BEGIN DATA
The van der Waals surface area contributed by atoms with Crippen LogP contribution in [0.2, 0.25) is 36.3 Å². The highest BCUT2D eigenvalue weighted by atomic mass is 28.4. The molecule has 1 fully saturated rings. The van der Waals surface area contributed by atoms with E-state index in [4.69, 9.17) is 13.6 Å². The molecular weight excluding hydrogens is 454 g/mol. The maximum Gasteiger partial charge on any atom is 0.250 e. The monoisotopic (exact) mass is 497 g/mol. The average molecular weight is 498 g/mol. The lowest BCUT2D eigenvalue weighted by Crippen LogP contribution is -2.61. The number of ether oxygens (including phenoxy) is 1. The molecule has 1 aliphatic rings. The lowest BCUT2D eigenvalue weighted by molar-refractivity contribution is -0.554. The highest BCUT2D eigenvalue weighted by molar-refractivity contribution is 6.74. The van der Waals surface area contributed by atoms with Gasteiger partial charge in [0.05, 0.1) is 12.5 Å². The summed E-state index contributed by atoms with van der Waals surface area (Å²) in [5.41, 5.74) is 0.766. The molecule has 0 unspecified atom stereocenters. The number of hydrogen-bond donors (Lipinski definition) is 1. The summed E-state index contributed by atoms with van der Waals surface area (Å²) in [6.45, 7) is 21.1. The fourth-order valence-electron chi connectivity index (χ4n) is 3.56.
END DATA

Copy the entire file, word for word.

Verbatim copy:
The van der Waals surface area contributed by atoms with Crippen LogP contribution in [0.2, 0.25) is 36.3 Å². The highest BCUT2D eigenvalue weighted by atomic mass is 28.4. The molecule has 1 fully saturated rings. The van der Waals surface area contributed by atoms with E-state index in [4.69, 9.17) is 13.6 Å². The molecular weight excluding hydrogens is 454 g/mol. The maximum Gasteiger partial charge on any atom is 0.250 e. The monoisotopic (exact) mass is 497 g/mol. The average molecular weight is 498 g/mol. The lowest BCUT2D eigenvalue weighted by Crippen LogP contribution is -2.61. The number of ether oxygens (including phenoxy) is 1. The molecule has 1 aliphatic rings. The lowest BCUT2D eigenvalue weighted by molar-refractivity contribution is -0.554. The highest BCUT2D eigenvalue weighted by molar-refractivity contribution is 6.74. The van der Waals surface area contributed by atoms with Gasteiger partial charge in [0.05, 0.1) is 12.5 Å². The summed E-state index contributed by atoms with van der Waals surface area (Å²) in [5.41, 5.74) is 0.766. The molecule has 0 unspecified atom stereocenters. The number of hydrogen-bond donors (Lipinski definition) is 1. The summed E-state index contributed by atoms with van der Waals surface area (Å²) in [6.45, 7) is 21.1. The fourth-order valence-electron chi connectivity index (χ4n) is 3.56.